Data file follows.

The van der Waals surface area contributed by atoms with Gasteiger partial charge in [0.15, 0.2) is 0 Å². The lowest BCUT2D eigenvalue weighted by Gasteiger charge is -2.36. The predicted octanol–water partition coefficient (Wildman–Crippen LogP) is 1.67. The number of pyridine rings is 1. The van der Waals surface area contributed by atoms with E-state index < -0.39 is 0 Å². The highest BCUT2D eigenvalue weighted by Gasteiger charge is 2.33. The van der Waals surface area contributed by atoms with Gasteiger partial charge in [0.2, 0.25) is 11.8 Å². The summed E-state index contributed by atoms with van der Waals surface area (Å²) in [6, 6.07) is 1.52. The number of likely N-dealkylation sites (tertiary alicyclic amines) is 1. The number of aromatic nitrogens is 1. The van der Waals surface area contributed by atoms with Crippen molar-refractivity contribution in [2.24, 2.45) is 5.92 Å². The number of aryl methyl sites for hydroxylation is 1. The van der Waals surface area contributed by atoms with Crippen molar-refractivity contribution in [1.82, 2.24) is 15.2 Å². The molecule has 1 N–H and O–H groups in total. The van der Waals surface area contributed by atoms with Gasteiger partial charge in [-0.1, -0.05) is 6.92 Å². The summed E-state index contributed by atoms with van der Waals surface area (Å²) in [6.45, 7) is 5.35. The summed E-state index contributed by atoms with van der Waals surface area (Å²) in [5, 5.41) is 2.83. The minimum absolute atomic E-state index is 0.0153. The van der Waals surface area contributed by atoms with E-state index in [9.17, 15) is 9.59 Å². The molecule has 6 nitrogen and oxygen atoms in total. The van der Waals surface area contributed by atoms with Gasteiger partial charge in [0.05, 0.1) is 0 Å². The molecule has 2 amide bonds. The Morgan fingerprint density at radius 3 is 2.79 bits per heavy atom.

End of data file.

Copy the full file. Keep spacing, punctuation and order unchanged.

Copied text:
The van der Waals surface area contributed by atoms with Gasteiger partial charge in [0.15, 0.2) is 0 Å². The lowest BCUT2D eigenvalue weighted by Gasteiger charge is -2.36. The predicted octanol–water partition coefficient (Wildman–Crippen LogP) is 1.67. The number of pyridine rings is 1. The van der Waals surface area contributed by atoms with E-state index < -0.39 is 0 Å². The highest BCUT2D eigenvalue weighted by Gasteiger charge is 2.33. The van der Waals surface area contributed by atoms with Gasteiger partial charge in [0.2, 0.25) is 11.8 Å². The summed E-state index contributed by atoms with van der Waals surface area (Å²) in [6, 6.07) is 1.52. The number of likely N-dealkylation sites (tertiary alicyclic amines) is 1. The number of aromatic nitrogens is 1. The van der Waals surface area contributed by atoms with Crippen molar-refractivity contribution in [2.24, 2.45) is 5.92 Å². The number of aryl methyl sites for hydroxylation is 1. The van der Waals surface area contributed by atoms with Crippen molar-refractivity contribution in [1.82, 2.24) is 15.2 Å². The molecule has 1 N–H and O–H groups in total. The van der Waals surface area contributed by atoms with Gasteiger partial charge in [-0.1, -0.05) is 6.92 Å². The summed E-state index contributed by atoms with van der Waals surface area (Å²) in [6.45, 7) is 5.35. The summed E-state index contributed by atoms with van der Waals surface area (Å²) in [5, 5.41) is 2.83. The minimum absolute atomic E-state index is 0.0153. The van der Waals surface area contributed by atoms with E-state index in [9.17, 15) is 9.59 Å². The molecule has 6 nitrogen and oxygen atoms in total. The van der Waals surface area contributed by atoms with Gasteiger partial charge in [0.05, 0.1) is 0 Å². The molecule has 2 amide bonds. The Morgan fingerprint density at radius 3 is 2.79 bits per heavy atom.